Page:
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I wonder if he would believe me that once upon a time brake shops routinely rebuilt both master and wheel cylinders in the shop. "I grow old, I grow old, I will wear my trousers rolled." -TSE
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Charly Coughran
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RE: clutch had one put in my trk. 140xxx on the clock , wonder if this one will last that long parts just dont las t do they? TRk has almost 150xx on it now not bad for 20 yrs. old.
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On Thu, 29 Sep 2005 19:31:21 +0000 (UTC), Charly Coughran

==================================="Once upon a time?"
I must be living a fairy tale life....
Of course, I do a little more to them than just rebuild.
Joe
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wrote:

Very smooth way to get an advertisement in. Yes you are living a fairy tale life. You also rebuilt the master and brake cylinders in my Chevy 5 window. Nice job. How's that for a free plug.
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On Thu, 29 Sep 2005 19:14:25 +0000 (UTC), Kevin Bottorff

LOL. That's the best news I heard all day! -- lab~rat >:-) Do you want polite or do you want sincere?
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Thanks for all of the feedback. I did try all of the "real" auto parts stores and surprisingly I came across a few older guys who actually knew what I was talking about. I also talked to a guy over at a "commercial" Ford truck parts dealer. He looked for about 10 min and finally found it in a book. Unfortunately, it isn't a roll pin, that would just fall straight through, it's a "Spring Pin" and Ford no longer makes/carries them. I also hit a couple of wrecking yards and the few 3 speeds I found all had the shifter rigged with something else. I will keep looking until I get my parts in but if I can't find one I guess I will have to make one. If I figure something out I will let you all know. Thanks again....
-Dave
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"I used to have a handle on life - but it broke"
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A roll pin will work, you might have to grind it down to the right length . They are very hard to cut with hack saw.
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Hey Dave, A "Spring Pin" is AKA a roll-pin or a split-pin. See http://www.engineersedge.com/roll_pin.htm for detailed specifications and sizes.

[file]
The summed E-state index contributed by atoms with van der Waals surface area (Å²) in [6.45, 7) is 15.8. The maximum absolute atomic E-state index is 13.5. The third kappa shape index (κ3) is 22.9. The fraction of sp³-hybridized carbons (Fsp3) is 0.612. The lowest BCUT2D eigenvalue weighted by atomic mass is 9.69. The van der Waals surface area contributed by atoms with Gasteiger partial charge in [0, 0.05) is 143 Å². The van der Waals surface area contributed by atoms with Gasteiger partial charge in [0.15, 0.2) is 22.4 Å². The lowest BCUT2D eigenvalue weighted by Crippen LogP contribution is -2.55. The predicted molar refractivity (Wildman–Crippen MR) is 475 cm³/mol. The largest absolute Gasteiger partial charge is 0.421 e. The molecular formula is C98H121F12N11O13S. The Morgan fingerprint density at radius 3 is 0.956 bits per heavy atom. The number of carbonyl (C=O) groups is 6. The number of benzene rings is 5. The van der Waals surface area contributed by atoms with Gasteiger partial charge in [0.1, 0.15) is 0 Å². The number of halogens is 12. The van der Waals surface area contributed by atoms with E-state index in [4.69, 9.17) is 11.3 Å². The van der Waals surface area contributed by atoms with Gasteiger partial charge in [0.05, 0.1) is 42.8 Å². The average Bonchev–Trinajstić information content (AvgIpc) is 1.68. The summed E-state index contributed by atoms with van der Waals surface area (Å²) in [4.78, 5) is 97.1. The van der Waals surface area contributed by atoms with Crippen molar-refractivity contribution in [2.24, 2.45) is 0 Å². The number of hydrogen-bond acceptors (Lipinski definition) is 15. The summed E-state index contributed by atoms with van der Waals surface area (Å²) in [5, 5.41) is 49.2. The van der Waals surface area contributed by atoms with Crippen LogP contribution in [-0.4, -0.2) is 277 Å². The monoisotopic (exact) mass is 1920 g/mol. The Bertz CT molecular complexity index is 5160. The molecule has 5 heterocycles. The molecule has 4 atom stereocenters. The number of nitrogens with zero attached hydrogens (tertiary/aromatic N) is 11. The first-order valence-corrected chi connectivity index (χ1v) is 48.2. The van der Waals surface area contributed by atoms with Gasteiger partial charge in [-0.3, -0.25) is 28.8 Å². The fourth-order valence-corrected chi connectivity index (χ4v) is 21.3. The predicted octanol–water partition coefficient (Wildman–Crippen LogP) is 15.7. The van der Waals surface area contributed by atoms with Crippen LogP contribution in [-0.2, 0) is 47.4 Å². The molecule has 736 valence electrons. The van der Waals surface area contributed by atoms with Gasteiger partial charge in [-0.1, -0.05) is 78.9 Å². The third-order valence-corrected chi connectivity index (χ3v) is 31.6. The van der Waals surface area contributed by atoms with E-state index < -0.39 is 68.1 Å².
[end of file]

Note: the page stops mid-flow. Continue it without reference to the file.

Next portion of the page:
If it is falling through, you need a larger size. It should be slightly larger than the hole it goes into such that you have to drive it in with a hammer and punch. As previously said, you should be able to get at a hardware supplier or order online such as:
3/32 x 3/4 Roll Spring Tension Pin,Steel, 100 Per Box, $2.36
From Barnhill Bolt @ http://www.barnhillbolt.com/acb26/ShowOptions.cfm?&DID=7&User_ID 10327&st16&st2304380&st3=-37465469&CATIDY&ObjectGroup_IDY6&GroupCode50&MenuCode20&GroupIcon=Tensnpin%2Egif
Good Luck,
Razorblade

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Try
http://www.mcmaster.com /
Enter roll pin in the parts finder search box, and you will be shown a variety of pins which are called roll pins or split pins. Choose the one which is most likely to do the job.
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Believe it or not, I just got my parts from LMC. The Shift Collar that I purchased actually comes with a pin designed to fit. Looks like it is somewhat different than the original, but if it works, I'm happy. Now if I could just find my steering wheel puller..... Thanks for all the advice and help.
-Dave
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"I used to have a handle on life - but it broke"
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You might try going to the hardware store or maybe a farm store or small engine repair shop if you have one and looking at the roll pins. I bet you can find one that will work. Just figure out the length and diameter before you go. (don't do it like I do) :^)
Leon Rowell
dbpbandit wrote:

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I ran into the same problem last weekend at O'Reilys The kid didn't even know what a 1/4" brass plug or a reducer was. I had to go behind the counter to the fitting storage cabinet and show him..... Amazing.
Leon Rowell
dbpbandit wrote:

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AW yes the younger generation